Tent City marks 25 years of serving area’s homelessWritten by Danielle Stanton | | email@example.com
Lavette Miller is not shy about telling her story. She tells it straight: She abused drugs, gambled and prostituted herself.
She was homeless on and off. In 1997, a man shot her, the bullet hitting her spine, confining her to a wheelchair.
She said she was an angry person for a long time, but she wasn’t raised in a neglectful or abusive home; she just made bad choices.
Today, Miller is clean and sober, has a job and pays rent on time. The 45-year-old will be the honorary mayor of Tent City 2014 on Oct. 24-26 at the Civic Center Mall Downtown.
“Now I’m not ‘Where can I get my next fix?’” Miller said. “I’m not about what I can get and I can spend my money on other stuff. I like it and I’m honored that I have gone from a guest to a ‘1Matters King.’ They don’t try to bombard you or ‘fire and brimstone’ you with things; they simply wait for you. They stay in your life and help you and do whatever they can until you are ready to change. 1Matters holds their hands out and we just mold ourselves into a better version of ourself and 1Matters is there to love and embrace us through the process.”
Founded in 1990 by Ken Leslie who was homeless himself for a time, Tent City brings together people of compassion who value hard work and one-on-one relationships to honor the homeless and the work being done to house them.
In 2006 the event was restarted after a six-year hiatus and in 2007 singer John Mellencamp visited Tent City while in Toledo; the event was the impetus for Leslie to found 1Matters, the group that now organizes Tent City. This year, Tent City celebrates 25 years.
“It’s the power of [Tent City] that recognizes that everybody matters,” Leslie said. “For 25 years, it’s been a community of compassion. Another one of our slogans is ‘Don’t be behind us all the way; be with us all the way.’”
The kickoff to the event will be the Walk to End Veteran Homelessnes sponsored by Veterans Matter. New this year, organizers are asking participants to walk in a veteran’s name. Those doing so will wear T-shirts with the veteran’s name on the back. The walk starts at Promenade Park at 6 p.m. and will go to the Civic Center Mall. To register for the walk go to www.1matters.org/walk.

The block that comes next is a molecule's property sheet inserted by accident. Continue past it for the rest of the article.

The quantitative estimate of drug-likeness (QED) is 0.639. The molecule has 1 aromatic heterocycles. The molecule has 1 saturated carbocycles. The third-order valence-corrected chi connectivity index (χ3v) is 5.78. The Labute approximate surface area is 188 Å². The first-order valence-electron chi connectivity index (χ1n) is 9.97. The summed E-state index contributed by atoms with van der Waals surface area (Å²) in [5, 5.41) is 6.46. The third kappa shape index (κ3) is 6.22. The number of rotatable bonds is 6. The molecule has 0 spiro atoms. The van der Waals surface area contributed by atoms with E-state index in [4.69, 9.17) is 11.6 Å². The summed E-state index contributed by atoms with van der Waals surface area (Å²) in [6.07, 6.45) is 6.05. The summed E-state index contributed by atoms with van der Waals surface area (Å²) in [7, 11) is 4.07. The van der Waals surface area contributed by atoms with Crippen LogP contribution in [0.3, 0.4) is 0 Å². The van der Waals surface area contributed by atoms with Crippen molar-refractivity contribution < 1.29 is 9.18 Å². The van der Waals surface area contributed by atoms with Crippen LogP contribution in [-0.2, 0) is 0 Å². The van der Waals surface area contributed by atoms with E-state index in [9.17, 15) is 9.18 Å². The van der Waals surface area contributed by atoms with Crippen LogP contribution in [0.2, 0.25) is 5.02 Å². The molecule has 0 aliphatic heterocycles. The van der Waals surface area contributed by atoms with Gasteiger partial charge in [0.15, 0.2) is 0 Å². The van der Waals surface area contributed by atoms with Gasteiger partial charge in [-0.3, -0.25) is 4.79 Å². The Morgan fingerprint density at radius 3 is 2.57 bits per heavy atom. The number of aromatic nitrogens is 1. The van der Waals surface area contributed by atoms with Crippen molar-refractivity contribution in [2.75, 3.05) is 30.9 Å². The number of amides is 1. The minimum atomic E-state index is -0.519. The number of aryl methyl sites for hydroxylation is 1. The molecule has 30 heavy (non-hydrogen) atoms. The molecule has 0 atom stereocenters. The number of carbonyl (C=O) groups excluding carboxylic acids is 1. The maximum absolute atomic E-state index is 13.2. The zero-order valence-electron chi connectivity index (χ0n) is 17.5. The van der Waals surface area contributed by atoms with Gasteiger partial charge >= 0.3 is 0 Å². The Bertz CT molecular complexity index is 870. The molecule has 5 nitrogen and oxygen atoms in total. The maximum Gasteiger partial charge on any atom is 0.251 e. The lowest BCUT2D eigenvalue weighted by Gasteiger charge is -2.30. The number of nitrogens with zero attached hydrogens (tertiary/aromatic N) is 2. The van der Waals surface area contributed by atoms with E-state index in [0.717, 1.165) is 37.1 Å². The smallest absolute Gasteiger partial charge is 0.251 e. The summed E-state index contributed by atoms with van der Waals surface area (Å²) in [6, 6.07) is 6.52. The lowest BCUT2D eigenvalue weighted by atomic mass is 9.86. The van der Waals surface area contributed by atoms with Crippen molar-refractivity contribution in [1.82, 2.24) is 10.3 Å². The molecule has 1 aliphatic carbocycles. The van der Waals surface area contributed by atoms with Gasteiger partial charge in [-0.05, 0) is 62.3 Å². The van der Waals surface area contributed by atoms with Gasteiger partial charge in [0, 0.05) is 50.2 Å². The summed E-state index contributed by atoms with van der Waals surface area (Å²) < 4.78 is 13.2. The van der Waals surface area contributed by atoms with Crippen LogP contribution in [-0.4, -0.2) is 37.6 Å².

Veterans Matters housed 458 veterans last year in six states. Locally they housed 77. The program just opened up operations in Washington, D.C., and is working on establishing services in Georgia, Leslie said. Their goal is to house 1,000 veterans this year. Celebrities Susan Sarandon and Katy Perry have both joined the campaign.
Leslie is expecting 300 at the walk and another 200 who will come out for the entertainment. Amongs others, Pat Lewandowski, who has been at every Tent City for the past 25 years, will perform.
There will be an expanded medical tent this year with dentists, cardiologists, podiatrists, opthamologists, mental health providers and a women’s center. Haircuts and birth certificate service will be offered. There will also be a complete Veterans Services Tent staffed by the Veterans Administration and Lucas County Veterans Services Commission.
Volunteer spots are filling up fast, Leslie said, which is usually the case every year. So far, the event is ahead of last year with 538 spots filled, or 73 percent, he said.
Cherry Street Mission Ministries is a main sponsor of Tent City and has been since the event was “reimagined” after its hiatus ended in 2006, said Dan Rogers, CEO of Cherry Street Mission Ministries. Rogers said the event has gone beyond making people aware of homelessness and now makes people aware that they are part of the solution.
“It an awareness project,” Rogers said. “It’s really started off as a homeless awareness project, but as we reimagined it in 2006, it’s really a people awareness project because when you come down to Tent City it is a convergence of everybody getting help. When you give you get given to as well, and it’s that but magnified 100 times. It’s a three-day convergence of a demographic of people that normally wouldn’t be in the same space.”
Miller is now a part of the 1Matters team. In order to join the team, you have to be nominated and endorsed by five others in the organization who determine whether you have consistent compassion.
“I lived in a motel for a year,” Miller said. “In 2008, I looked into an apartment and haven’t been homeless since. I pay my rent early if I can because I refuse to be homeless again. If I don’t change no one can help me to change.